There was this event.
"It's a big deal," they told me. "People get, like, really into it. This is serious."
I had seen the pictures and I had heard some stories. I knew it on paper but - as with all things camp ministry - I didn't quite know what to expect until I saw the Unichallenge happen.
When I was at Grace, we created Mangames, a half-day competition testing the various aspects of manliness - among them strength, agility, wisdom, creativity, survival skills, the ability to put large quantities of food away in a short amount of time - all to crown the manliest of men on the Grace Adventures summer staff. Mangames saw a second official incarnation last summer and, I'm hoping, a third despite my absence this summer. I dream of international Mangames chapters. Maybe someday. All of that to say: I have a deep appreciation for skills competitions on the grounds of Christian camps.
Unichallenge has been happening here for a few years now. This may have been Unichallenge V, I don't know for sure. But it is far and away the most hyped thing we do. And with great hype comes great responsibility.
The problem with having responsibility for something you've never done before is that you inevitably leave out many, many details that you would never in a million years dream might be necessary. Everything works on paper. We planned our events with a few new ideas, and a few weeks ago got to work building what we needed. We did not leave ourselves adequate time to get certain things done. And so in the days leading up to Unichallenge, I worked some very long hours finishing big and little things, from building rafts and shields to tying up loose ends and picking out trophies. Actually, one event was finished literally minutes before it was put into use.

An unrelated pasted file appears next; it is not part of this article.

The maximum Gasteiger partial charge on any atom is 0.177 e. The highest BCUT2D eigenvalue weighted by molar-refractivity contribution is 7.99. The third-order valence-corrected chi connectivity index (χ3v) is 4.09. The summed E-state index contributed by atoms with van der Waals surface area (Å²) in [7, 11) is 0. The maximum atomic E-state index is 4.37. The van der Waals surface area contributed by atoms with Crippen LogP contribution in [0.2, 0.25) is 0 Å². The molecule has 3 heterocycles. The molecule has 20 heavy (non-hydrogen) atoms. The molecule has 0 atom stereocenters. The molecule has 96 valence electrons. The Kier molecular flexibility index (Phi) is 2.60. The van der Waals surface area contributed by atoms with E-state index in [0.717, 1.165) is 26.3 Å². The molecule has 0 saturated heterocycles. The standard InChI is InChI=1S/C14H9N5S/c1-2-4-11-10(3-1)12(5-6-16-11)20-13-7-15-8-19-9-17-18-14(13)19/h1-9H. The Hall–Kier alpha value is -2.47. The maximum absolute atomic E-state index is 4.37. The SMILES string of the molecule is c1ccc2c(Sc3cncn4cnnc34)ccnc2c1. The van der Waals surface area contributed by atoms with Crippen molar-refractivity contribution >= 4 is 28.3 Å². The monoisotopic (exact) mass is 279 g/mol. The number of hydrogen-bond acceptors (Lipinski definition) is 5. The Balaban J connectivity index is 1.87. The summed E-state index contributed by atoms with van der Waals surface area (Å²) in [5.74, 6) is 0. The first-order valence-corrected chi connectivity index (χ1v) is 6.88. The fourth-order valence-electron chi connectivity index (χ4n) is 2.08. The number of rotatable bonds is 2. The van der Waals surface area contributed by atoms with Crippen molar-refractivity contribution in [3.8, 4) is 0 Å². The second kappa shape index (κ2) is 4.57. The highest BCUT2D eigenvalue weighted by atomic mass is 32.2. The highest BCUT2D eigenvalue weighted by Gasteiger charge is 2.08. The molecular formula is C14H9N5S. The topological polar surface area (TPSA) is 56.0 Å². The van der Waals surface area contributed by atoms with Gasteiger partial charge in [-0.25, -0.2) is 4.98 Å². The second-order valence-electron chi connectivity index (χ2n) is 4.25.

I don't know how much of this was evident to the participants of Unichallenge. All of our staff, despite all of our stress, sincerely believe that Unichallenge V was a success. People had a blast, and the feedback was all positive.
And this, I think, lends us a poignant example of God doing good and perfect things despite his imperfect servants. It's a beautiful thing that we are not solely responsible for the success or failure of our ministry. God does a marvelous job shoring up our mistakes and failures. Which of course doesn't give us a license to be sloppy, but it does remove some of the pressure to be perfect.
The whole point of this event is to get church groups to come together and compete, yet be unified. The focus is so heavy on sportsmanship that a team can win every event but not win the overall championship. After lunch they all spend time in community, praying, and at the end of the day, we have praise and worship time before we hand out the trophies. If nothing else, it's our hope that some bonds are formed that will last beyond the day, beyond the boundaries of camp, and beyond the life of a trophy.
That, and that there are no serious injuries, of course.
Pictures: (All from the opening presentation ceremony. None from actual competition.)